Eighteen new chapters have been added to the 2000 edition of this valuable Handbook, which serves as a core text for students and experienced professionals who are interested in the health and well being of young children. It serves as a comprehensive reference for graduate students, advanced trainees, service providers, and policy makers in such diverse fields as child care, early childhood education, child health, and early intervention programs for children with developmental disabilities and children in high risk environments. This book will be of interest to a broad range of disciplines including psychology, child development, early childhood education, social work, pediatrics, nursing, child psychiatry, physical and occupational therapy, speech and language pathology, and social policy. A scholarly overview of the underlying knowledge base and practice of early childhood intervention, it is unique in its balance between breadth and depth and its integration of the multiple dimensions of the field.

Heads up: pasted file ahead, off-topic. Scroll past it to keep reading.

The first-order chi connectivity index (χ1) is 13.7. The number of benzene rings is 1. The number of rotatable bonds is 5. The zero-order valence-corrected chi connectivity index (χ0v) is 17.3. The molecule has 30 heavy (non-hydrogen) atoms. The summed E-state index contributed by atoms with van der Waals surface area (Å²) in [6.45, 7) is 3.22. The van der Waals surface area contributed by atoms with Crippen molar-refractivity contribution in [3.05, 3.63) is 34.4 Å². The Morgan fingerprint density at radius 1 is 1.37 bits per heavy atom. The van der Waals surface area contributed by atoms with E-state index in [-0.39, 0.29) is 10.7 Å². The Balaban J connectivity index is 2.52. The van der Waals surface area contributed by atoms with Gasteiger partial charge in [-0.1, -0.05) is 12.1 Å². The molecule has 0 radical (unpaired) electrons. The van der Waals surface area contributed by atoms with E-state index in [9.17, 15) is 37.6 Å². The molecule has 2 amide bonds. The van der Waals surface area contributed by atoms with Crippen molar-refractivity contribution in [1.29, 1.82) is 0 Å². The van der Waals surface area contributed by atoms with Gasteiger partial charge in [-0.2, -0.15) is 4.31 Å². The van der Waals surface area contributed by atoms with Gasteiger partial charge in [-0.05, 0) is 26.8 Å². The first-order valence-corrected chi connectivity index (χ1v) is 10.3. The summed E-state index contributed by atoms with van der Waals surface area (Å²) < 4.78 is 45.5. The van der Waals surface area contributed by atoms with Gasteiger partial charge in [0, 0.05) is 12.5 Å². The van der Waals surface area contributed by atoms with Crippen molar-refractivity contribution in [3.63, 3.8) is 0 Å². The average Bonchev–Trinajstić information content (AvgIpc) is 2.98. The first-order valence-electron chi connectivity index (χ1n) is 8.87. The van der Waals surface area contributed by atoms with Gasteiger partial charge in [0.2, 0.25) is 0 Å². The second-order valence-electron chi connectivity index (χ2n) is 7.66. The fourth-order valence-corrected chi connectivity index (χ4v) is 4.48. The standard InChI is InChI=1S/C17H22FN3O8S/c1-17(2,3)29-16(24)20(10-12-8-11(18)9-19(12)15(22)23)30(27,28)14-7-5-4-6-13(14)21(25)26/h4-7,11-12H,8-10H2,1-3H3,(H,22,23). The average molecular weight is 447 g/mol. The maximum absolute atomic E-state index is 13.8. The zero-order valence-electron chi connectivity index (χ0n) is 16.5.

A growing body of evidence supports the benefits of high-quality parent interventions for building social and communication skills in 0- to 5-year-olds with autism spectrum disorder (ASD). How can clinicians coach parents to effectively incorporate learning opportunities into daily routines at home? From preeminent experts, this practical book explores the role of the coach and reviews the "whats," "whys," and "how-tos" of successful collaboration with parents. Topics include structuring coaching sessions, identifying children's needs, facilitating playful engagement, and deepening parents' understanding of how they can boost skills development during everyday activities. Seventeen reproducible handouts and forms include the multipage P-ESDM Infant–Toddler Curriculum Checklist, ideal for use in telehealth assessments. Purchasers get access to a Web page where they can download and print the reproducible materials in a convenient 8 1/2" x 11" size.